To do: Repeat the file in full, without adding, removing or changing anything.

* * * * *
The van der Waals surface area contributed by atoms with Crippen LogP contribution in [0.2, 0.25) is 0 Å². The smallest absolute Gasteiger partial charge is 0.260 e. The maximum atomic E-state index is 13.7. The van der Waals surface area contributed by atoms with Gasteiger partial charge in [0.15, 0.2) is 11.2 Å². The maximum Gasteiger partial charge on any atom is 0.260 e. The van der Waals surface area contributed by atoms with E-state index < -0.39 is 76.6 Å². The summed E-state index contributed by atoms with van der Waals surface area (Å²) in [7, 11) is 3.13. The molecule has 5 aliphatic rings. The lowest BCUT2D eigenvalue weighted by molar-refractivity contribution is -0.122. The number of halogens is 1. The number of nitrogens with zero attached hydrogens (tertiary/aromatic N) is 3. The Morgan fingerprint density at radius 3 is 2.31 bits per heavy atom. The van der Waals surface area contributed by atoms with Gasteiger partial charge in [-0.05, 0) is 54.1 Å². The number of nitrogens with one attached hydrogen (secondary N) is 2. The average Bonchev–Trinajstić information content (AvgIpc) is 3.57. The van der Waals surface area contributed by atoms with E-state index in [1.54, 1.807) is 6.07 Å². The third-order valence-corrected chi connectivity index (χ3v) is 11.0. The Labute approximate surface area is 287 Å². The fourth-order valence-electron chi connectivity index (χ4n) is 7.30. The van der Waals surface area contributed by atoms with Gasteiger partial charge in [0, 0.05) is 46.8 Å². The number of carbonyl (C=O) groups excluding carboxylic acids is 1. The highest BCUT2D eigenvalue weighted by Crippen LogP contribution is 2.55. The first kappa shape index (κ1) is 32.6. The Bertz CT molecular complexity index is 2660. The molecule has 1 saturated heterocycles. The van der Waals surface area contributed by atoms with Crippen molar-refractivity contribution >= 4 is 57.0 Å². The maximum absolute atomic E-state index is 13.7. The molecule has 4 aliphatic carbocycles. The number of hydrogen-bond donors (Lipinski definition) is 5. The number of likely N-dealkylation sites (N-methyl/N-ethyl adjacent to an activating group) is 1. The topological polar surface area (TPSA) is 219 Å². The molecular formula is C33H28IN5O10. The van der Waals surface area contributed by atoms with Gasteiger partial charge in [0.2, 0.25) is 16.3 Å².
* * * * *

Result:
The van der Waals surface area contributed by atoms with Crippen LogP contribution in [0.2, 0.25) is 0 Å². The smallest absolute Gasteiger partial charge is 0.260 e. The maximum atomic E-state index is 13.7. The van der Waals surface area contributed by atoms with Gasteiger partial charge in [0.15, 0.2) is 11.2 Å². The maximum Gasteiger partial charge on any atom is 0.260 e. The van der Waals surface area contributed by atoms with E-state index < -0.39 is 76.6 Å². The summed E-state index contributed by atoms with van der Waals surface area (Å²) in [7, 11) is 3.13. The molecule has 5 aliphatic rings. The lowest BCUT2D eigenvalue weighted by molar-refractivity contribution is -0.122. The number of halogens is 1. The number of nitrogens with zero attached hydrogens (tertiary/aromatic N) is 3. The Morgan fingerprint density at radius 3 is 2.31 bits per heavy atom. The van der Waals surface area contributed by atoms with Gasteiger partial charge in [-0.05, 0) is 54.1 Å². The number of nitrogens with one attached hydrogen (secondary N) is 2. The average Bonchev–Trinajstić information content (AvgIpc) is 3.57. The van der Waals surface area contributed by atoms with E-state index in [1.54, 1.807) is 6.07 Å². The third-order valence-corrected chi connectivity index (χ3v) is 11.0. The Labute approximate surface area is 287 Å². The fourth-order valence-electron chi connectivity index (χ4n) is 7.30. The van der Waals surface area contributed by atoms with Gasteiger partial charge in [0, 0.05) is 46.8 Å². The number of carbonyl (C=O) groups excluding carboxylic acids is 1. The highest BCUT2D eigenvalue weighted by Crippen LogP contribution is 2.55. The first kappa shape index (κ1) is 32.6. The Bertz CT molecular complexity index is 2660. The molecule has 1 saturated heterocycles. The van der Waals surface area contributed by atoms with Crippen molar-refractivity contribution >= 4 is 57.0 Å². The maximum absolute atomic E-state index is 13.7. The molecule has 4 aliphatic carbocycles. The number of hydrogen-bond donors (Lipinski definition) is 5. The number of likely N-dealkylation sites (N-methyl/N-ethyl adjacent to an activating group) is 1. The topological polar surface area (TPSA) is 219 Å². The molecular formula is C33H28IN5O10. The van der Waals surface area contributed by atoms with Gasteiger partial charge in [0.2, 0.25) is 16.3 Å².